I watched an episode of Oprah over a year ago which featured The Secret, which basically involves the laws of attraction, identifying what you want and asking for it. Followers and teachers of The Secret advocate creating a vision board where you post photos, goals, inspirational sayings, etc. The basic premise of this is that by identifying what you want to receive, you send out positive vibrations to the Universe, take steps to achieve it and you will receive it.
So I got all self-helpy one day, grabbed my daughter’s poster board, tape and a glue stick and got to work. I included a sticker “a fit mom is a powerful mom”, a few motivational sayings from magainzes, the O Magazine header (so I can be published in it one day) and as almost an afterthought, my goal time for the 2008 ING New York City Marathon (http://www.ingnycmarathon.com) of 4:29:59. Truthfully, I don’t know where that number came from – it literally popped into my head. My previous PR was 4:51so I know I was asking the Universe for a big favor.
My best friend and running partner Lisa also had a goal for the marathon – she wanted to break the 5 hour mark so she could see her name in the NY Times. This would require her to shave off almost a half hour of her previous marathon time. We both had some serious work ahead of us.
What do you do when you set your sights on a big, perhaps unachievable goal? Other than suffer from self-doubt, insecurity and fear? Well, Lisa and I trained. I went online to the official marathon website, downloaded their training calendar with the intention of following it to a “t”. I stuck the calendar on the wall in front of my computer and logged each run on my calendar. I emailed Lisa with our schedule and we ran.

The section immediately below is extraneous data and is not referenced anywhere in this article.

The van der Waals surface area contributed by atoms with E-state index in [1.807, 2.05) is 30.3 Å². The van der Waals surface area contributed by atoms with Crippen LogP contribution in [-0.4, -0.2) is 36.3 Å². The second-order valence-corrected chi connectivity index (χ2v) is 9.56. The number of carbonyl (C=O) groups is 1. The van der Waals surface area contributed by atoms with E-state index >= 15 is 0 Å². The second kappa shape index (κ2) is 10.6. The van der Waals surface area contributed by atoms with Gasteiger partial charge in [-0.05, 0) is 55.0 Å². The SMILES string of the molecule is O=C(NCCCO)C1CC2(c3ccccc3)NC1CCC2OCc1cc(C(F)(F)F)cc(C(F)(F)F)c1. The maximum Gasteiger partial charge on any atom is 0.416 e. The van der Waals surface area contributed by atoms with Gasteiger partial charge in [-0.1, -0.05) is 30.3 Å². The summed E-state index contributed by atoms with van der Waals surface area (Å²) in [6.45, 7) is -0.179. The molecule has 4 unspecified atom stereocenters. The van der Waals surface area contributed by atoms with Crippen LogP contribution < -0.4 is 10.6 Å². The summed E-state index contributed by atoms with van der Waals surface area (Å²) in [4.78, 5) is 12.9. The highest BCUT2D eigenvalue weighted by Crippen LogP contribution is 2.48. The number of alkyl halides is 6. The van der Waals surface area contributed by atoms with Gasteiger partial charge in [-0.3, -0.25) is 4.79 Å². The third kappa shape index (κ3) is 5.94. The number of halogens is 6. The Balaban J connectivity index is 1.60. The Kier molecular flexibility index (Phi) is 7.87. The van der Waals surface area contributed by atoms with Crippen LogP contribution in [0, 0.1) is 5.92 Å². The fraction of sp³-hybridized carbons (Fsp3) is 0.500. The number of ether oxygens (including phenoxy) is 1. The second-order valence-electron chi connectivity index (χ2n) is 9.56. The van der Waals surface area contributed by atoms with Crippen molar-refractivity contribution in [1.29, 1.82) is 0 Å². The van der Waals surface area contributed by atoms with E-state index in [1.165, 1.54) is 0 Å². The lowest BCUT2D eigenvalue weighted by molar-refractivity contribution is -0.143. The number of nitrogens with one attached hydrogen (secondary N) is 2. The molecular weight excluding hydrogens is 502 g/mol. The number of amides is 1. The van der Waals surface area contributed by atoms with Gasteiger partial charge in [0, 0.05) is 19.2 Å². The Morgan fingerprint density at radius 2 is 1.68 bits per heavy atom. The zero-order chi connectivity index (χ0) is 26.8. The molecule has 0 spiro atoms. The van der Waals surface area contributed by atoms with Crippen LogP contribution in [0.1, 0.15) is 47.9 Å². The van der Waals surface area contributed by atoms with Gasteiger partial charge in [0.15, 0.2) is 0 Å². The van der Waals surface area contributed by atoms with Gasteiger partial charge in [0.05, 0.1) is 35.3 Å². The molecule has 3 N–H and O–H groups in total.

We increased our running days from 3 to 4 and sometimes 5 per week. We decreased mileage during the week, as instructed and bumped up our longer runs on the weekends. We moved our long runs to San Francisco to train with a NIKE training group and became intimately familiar with Lover’s Lane and the Presidio. The final thing we did was have the utmost confidence that we were doing all we could to reach our goals. There wasn’t one conversation where we expressed doubts or fear about not reaching it. As any runner knows, you can train hard and have an off day during a race.
On race day, as we sat on Staten Island waiting for the cannon to fire, we gave each other a hug. We had done all we could do and unless there was a catstrophic failure of legs, body or spirit, we would have a good race. I crossed at 4:25 and Lisa hit the tape at 4:50.
Being a bit of a skeptic, I would like to say that the reason I cut over 30 minutes from my previous PR is because I ran my butt off. That’s a lot of it. But had I NOT looked at that silly post-it glued to my Vision Board every single day for 11 months, I wonder if the outcome would have been the same.
Run strong and don’t forget to have fun!